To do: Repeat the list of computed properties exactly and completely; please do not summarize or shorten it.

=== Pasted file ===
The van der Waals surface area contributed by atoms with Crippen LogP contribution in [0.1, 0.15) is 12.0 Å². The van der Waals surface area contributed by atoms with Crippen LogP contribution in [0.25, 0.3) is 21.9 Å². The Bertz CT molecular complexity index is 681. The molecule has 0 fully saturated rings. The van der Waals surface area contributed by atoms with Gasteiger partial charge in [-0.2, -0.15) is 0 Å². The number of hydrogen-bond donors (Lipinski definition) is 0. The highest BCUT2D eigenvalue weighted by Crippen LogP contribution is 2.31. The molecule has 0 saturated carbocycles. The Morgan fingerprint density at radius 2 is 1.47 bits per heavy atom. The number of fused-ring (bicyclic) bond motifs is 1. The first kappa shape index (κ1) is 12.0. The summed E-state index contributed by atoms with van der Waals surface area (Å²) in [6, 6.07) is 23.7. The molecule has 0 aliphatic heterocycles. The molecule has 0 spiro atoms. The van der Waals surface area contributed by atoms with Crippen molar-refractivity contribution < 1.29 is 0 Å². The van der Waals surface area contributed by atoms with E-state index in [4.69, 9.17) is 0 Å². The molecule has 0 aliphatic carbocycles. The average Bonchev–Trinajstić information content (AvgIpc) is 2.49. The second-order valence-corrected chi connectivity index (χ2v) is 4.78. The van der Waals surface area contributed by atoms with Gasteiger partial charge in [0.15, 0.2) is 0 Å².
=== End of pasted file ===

The van der Waals surface area contributed by atoms with Crippen LogP contribution in [0.1, 0.15) is 12.0 Å². The van der Waals surface area contributed by atoms with Crippen LogP contribution in [0.25, 0.3) is 21.9 Å². The Bertz CT molecular complexity index is 681. The molecule has 0 fully saturated rings. The van der Waals surface area contributed by atoms with Gasteiger partial charge in [-0.2, -0.15) is 0 Å². The number of hydrogen-bond donors (Lipinski definition) is 0. The highest BCUT2D eigenvalue weighted by Crippen LogP contribution is 2.31. The molecule has 0 saturated carbocycles. The Morgan fingerprint density at radius 2 is 1.47 bits per heavy atom. The number of fused-ring (bicyclic) bond motifs is 1. The first kappa shape index (κ1) is 12.0. The summed E-state index contributed by atoms with van der Waals surface area (Å²) in [6, 6.07) is 23.7. The molecule has 0 aliphatic heterocycles. The molecule has 0 spiro atoms. The van der Waals surface area contributed by atoms with Crippen molar-refractivity contribution < 1.29 is 0 Å². The van der Waals surface area contributed by atoms with E-state index in [4.69, 9.17) is 0 Å². The molecule has 0 aliphatic carbocycles. The average Bonchev–Trinajstić information content (AvgIpc) is 2.49. The second-order valence-corrected chi connectivity index (χ2v) is 4.78. The van der Waals surface area contributed by atoms with Gasteiger partial charge in [0.15, 0.2) is 0 Å².